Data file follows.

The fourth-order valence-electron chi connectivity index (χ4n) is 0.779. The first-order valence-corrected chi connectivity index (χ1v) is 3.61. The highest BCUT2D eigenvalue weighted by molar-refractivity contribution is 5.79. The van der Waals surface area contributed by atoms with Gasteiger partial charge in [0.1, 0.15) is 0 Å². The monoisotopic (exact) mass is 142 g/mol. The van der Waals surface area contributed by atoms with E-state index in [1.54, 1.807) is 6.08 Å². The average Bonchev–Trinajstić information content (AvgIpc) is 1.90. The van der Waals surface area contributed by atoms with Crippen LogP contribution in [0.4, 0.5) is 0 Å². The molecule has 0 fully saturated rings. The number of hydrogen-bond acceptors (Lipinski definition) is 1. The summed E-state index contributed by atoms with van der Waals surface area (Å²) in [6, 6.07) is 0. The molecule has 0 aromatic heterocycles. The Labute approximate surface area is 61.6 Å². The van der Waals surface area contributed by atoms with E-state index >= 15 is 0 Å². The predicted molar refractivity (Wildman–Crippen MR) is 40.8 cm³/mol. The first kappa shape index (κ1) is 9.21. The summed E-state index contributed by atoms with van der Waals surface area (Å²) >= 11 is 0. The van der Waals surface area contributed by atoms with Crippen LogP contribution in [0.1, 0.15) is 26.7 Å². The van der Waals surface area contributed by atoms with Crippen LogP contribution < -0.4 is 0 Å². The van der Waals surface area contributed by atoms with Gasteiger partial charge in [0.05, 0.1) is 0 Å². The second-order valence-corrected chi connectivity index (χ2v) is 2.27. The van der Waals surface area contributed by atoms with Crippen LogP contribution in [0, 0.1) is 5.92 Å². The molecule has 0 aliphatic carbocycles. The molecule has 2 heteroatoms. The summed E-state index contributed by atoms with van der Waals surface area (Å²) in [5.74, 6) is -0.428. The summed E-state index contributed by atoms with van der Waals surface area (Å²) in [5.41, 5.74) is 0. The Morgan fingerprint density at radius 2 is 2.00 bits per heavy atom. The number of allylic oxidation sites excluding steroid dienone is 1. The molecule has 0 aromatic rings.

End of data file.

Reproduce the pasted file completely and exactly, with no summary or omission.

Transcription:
The fourth-order valence-electron chi connectivity index (χ4n) is 0.779. The first-order valence-corrected chi connectivity index (χ1v) is 3.61. The highest BCUT2D eigenvalue weighted by molar-refractivity contribution is 5.79. The van der Waals surface area contributed by atoms with Gasteiger partial charge in [0.1, 0.15) is 0 Å². The monoisotopic (exact) mass is 142 g/mol. The van der Waals surface area contributed by atoms with E-state index in [1.54, 1.807) is 6.08 Å². The average Bonchev–Trinajstić information content (AvgIpc) is 1.90. The van der Waals surface area contributed by atoms with Crippen LogP contribution in [0.4, 0.5) is 0 Å². The molecule has 0 fully saturated rings. The number of hydrogen-bond acceptors (Lipinski definition) is 1. The summed E-state index contributed by atoms with van der Waals surface area (Å²) in [6, 6.07) is 0. The molecule has 0 aromatic heterocycles. The Labute approximate surface area is 61.6 Å². The van der Waals surface area contributed by atoms with E-state index >= 15 is 0 Å². The predicted molar refractivity (Wildman–Crippen MR) is 40.8 cm³/mol. The first kappa shape index (κ1) is 9.21. The summed E-state index contributed by atoms with van der Waals surface area (Å²) >= 11 is 0. The van der Waals surface area contributed by atoms with Crippen LogP contribution in [0.1, 0.15) is 26.7 Å². The van der Waals surface area contributed by atoms with Crippen LogP contribution < -0.4 is 0 Å². The van der Waals surface area contributed by atoms with Gasteiger partial charge in [0.05, 0.1) is 0 Å². The second-order valence-corrected chi connectivity index (χ2v) is 2.27. The van der Waals surface area contributed by atoms with Crippen LogP contribution in [0, 0.1) is 5.92 Å². The molecule has 0 aliphatic carbocycles. The molecule has 2 heteroatoms. The summed E-state index contributed by atoms with van der Waals surface area (Å²) in [5.74, 6) is -0.428. The summed E-state index contributed by atoms with van der Waals surface area (Å²) in [5.41, 5.74) is 0. The Morgan fingerprint density at radius 2 is 2.00 bits per heavy atom. The number of allylic oxidation sites excluding steroid dienone is 1. The molecule has 0 aromatic rings.